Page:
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I have produced this C++ code:

class TestInstance
        static TestInstance& GetInstance();

        static TestInstance* testInstance;

But I got this error when compiling:

error LNK2001: unresolved external symbol "private: static class TestInstance* TestInstance::testInstance" (?testInstance@TestInstance@@0PAV1@A)

fatal error LNK1120: 1 unresolved externals

Any idea?

Thanks in advance.

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As a rule, try to avoid global and static member variables, because the order in which they are initialized is not well defined. Because of that, among other things, the singleton pattern (which is what you are trying to implement) is widely frowned upon, especially in C++. Don't use it unless you have exhausted all other options, or you really know what you are doing. –  irobot May 16 '12 at 10:40

2 Answers 2

up vote 5 down vote accepted

Yes, initialize the static member in an implementation file.

TestInstance* TestInstance::testInstance = NULL; 
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you are right. Why is that, could you please explain? –  olidev May 16 '12 at 9:52
@olidev: Because static member variables are not part of the individual objects, you must explicitly define the static member. And this can be done as Luchian showed. –  besworland May 16 '12 at 10:04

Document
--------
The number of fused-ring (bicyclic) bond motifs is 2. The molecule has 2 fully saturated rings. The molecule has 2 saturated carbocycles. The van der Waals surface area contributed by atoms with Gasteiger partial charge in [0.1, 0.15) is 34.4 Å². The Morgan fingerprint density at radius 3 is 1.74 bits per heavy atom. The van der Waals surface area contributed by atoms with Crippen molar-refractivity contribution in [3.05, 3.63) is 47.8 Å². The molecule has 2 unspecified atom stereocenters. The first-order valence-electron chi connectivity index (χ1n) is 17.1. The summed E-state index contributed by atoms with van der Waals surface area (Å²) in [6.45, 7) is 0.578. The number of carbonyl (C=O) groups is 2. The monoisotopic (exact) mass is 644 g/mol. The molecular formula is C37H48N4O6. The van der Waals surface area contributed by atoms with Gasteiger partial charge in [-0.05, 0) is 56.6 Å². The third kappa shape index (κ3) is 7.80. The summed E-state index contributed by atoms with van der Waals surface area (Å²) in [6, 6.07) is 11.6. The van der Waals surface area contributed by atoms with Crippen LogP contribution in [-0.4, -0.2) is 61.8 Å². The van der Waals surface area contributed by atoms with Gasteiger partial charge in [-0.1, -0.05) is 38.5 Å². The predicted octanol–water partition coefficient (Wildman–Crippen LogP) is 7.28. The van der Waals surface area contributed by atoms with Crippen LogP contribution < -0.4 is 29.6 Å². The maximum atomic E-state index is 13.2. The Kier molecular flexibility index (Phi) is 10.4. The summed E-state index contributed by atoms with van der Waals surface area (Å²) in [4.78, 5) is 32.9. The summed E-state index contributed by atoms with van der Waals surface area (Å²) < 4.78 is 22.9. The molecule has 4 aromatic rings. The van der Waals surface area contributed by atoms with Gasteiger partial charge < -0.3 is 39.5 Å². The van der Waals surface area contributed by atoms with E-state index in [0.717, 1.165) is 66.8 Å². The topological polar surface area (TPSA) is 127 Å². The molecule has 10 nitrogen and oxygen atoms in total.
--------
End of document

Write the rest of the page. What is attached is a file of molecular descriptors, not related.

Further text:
You need to initialize static member variables in an implementation file. Why is it necessary.

Since static member variables are not part of the individual objects (or instances) of that class, They have same value of all the objects of that class. Thats why static member objects are not given memory in individual objects of that class. So, how the space will be allocated for them. Compiler doesnt know. So, you will have to define them in an implementation file, so that compiler can allocate space for these members in that transalation unit.

For your class, if you will do sizeof(a), where a is an object of the class, you will see that size is being shown as one. Since there will be no space for testInstance in the object of the class. And size cant be zero, so it will be one.

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